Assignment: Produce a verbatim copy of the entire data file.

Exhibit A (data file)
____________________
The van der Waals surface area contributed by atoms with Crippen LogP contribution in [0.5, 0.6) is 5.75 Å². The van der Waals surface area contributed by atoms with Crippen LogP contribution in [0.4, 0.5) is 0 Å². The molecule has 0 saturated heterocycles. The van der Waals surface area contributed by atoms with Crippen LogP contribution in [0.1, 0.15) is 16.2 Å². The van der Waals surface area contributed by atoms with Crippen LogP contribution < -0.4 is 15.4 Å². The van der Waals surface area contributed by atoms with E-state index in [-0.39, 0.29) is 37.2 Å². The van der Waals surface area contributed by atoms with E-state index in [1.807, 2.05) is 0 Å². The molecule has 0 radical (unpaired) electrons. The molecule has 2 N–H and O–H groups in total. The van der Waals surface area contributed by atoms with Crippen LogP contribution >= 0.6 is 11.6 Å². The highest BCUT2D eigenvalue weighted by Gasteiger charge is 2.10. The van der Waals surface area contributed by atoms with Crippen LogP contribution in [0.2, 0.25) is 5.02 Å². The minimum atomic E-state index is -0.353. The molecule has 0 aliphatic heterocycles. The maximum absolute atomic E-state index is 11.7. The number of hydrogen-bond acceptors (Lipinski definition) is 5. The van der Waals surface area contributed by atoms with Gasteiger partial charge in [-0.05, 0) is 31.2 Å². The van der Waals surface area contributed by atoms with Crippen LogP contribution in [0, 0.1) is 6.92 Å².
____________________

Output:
The van der Waals surface area contributed by atoms with Crippen LogP contribution in [0.5, 0.6) is 5.75 Å². The van der Waals surface area contributed by atoms with Crippen LogP contribution in [0.4, 0.5) is 0 Å². The molecule has 0 saturated heterocycles. The van der Waals surface area contributed by atoms with Crippen LogP contribution in [0.1, 0.15) is 16.2 Å². The van der Waals surface area contributed by atoms with Crippen LogP contribution < -0.4 is 15.4 Å². The van der Waals surface area contributed by atoms with E-state index in [-0.39, 0.29) is 37.2 Å². The van der Waals surface area contributed by atoms with E-state index in [1.807, 2.05) is 0 Å². The molecule has 0 radical (unpaired) electrons. The molecule has 2 N–H and O–H groups in total. The van der Waals surface area contributed by atoms with Crippen LogP contribution >= 0.6 is 11.6 Å². The highest BCUT2D eigenvalue weighted by Gasteiger charge is 2.10. The van der Waals surface area contributed by atoms with Crippen LogP contribution in [0.2, 0.25) is 5.02 Å². The minimum atomic E-state index is -0.353. The molecule has 0 aliphatic heterocycles. The maximum absolute atomic E-state index is 11.7. The number of hydrogen-bond acceptors (Lipinski definition) is 5. The van der Waals surface area contributed by atoms with Gasteiger partial charge in [-0.05, 0) is 31.2 Å². The van der Waals surface area contributed by atoms with Crippen LogP contribution in [0, 0.1) is 6.92 Å².